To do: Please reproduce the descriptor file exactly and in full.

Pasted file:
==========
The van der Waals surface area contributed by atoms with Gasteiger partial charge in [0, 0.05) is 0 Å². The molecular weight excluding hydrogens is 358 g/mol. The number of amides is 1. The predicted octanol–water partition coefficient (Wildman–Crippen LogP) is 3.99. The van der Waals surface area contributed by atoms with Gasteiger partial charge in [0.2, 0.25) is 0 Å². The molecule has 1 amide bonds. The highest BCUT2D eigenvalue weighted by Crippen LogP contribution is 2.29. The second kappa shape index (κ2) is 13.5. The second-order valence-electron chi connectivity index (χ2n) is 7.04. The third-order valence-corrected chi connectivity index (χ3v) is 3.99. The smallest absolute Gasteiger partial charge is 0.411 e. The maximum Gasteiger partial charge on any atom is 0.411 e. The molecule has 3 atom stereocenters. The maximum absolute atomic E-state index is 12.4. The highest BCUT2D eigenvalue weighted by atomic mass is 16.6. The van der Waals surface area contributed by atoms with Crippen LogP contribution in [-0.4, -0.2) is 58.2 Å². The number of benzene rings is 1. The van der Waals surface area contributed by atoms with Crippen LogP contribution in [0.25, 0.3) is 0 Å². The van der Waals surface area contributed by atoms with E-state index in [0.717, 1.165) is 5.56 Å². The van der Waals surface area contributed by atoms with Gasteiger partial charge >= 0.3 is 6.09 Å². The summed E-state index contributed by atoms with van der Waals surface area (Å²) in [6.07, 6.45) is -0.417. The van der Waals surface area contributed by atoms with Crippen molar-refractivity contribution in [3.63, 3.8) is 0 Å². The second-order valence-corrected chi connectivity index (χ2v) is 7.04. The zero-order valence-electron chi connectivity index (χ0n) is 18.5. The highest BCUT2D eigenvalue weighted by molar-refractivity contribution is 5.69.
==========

The van der Waals surface area contributed by atoms with Gasteiger partial charge in [0, 0.05) is 0 Å². The molecular weight excluding hydrogens is 358 g/mol. The number of amides is 1. The predicted octanol–water partition coefficient (Wildman–Crippen LogP) is 3.99. The van der Waals surface area contributed by atoms with Gasteiger partial charge in [0.2, 0.25) is 0 Å². The molecule has 1 amide bonds. The highest BCUT2D eigenvalue weighted by Crippen LogP contribution is 2.29. The second kappa shape index (κ2) is 13.5. The second-order valence-electron chi connectivity index (χ2n) is 7.04. The third-order valence-corrected chi connectivity index (χ3v) is 3.99. The smallest absolute Gasteiger partial charge is 0.411 e. The maximum Gasteiger partial charge on any atom is 0.411 e. The molecule has 3 atom stereocenters. The maximum absolute atomic E-state index is 12.4. The highest BCUT2D eigenvalue weighted by atomic mass is 16.6. The van der Waals surface area contributed by atoms with Crippen LogP contribution in [-0.4, -0.2) is 58.2 Å². The number of benzene rings is 1. The van der Waals surface area contributed by atoms with Crippen LogP contribution in [0.25, 0.3) is 0 Å². The van der Waals surface area contributed by atoms with E-state index in [0.717, 1.165) is 5.56 Å². The van der Waals surface area contributed by atoms with Gasteiger partial charge >= 0.3 is 6.09 Å². The summed E-state index contributed by atoms with van der Waals surface area (Å²) in [6.07, 6.45) is -0.417. The van der Waals surface area contributed by atoms with Crippen molar-refractivity contribution in [3.63, 3.8) is 0 Å². The second-order valence-corrected chi connectivity index (χ2v) is 7.04. The zero-order valence-electron chi connectivity index (χ0n) is 18.5. The highest BCUT2D eigenvalue weighted by molar-refractivity contribution is 5.69.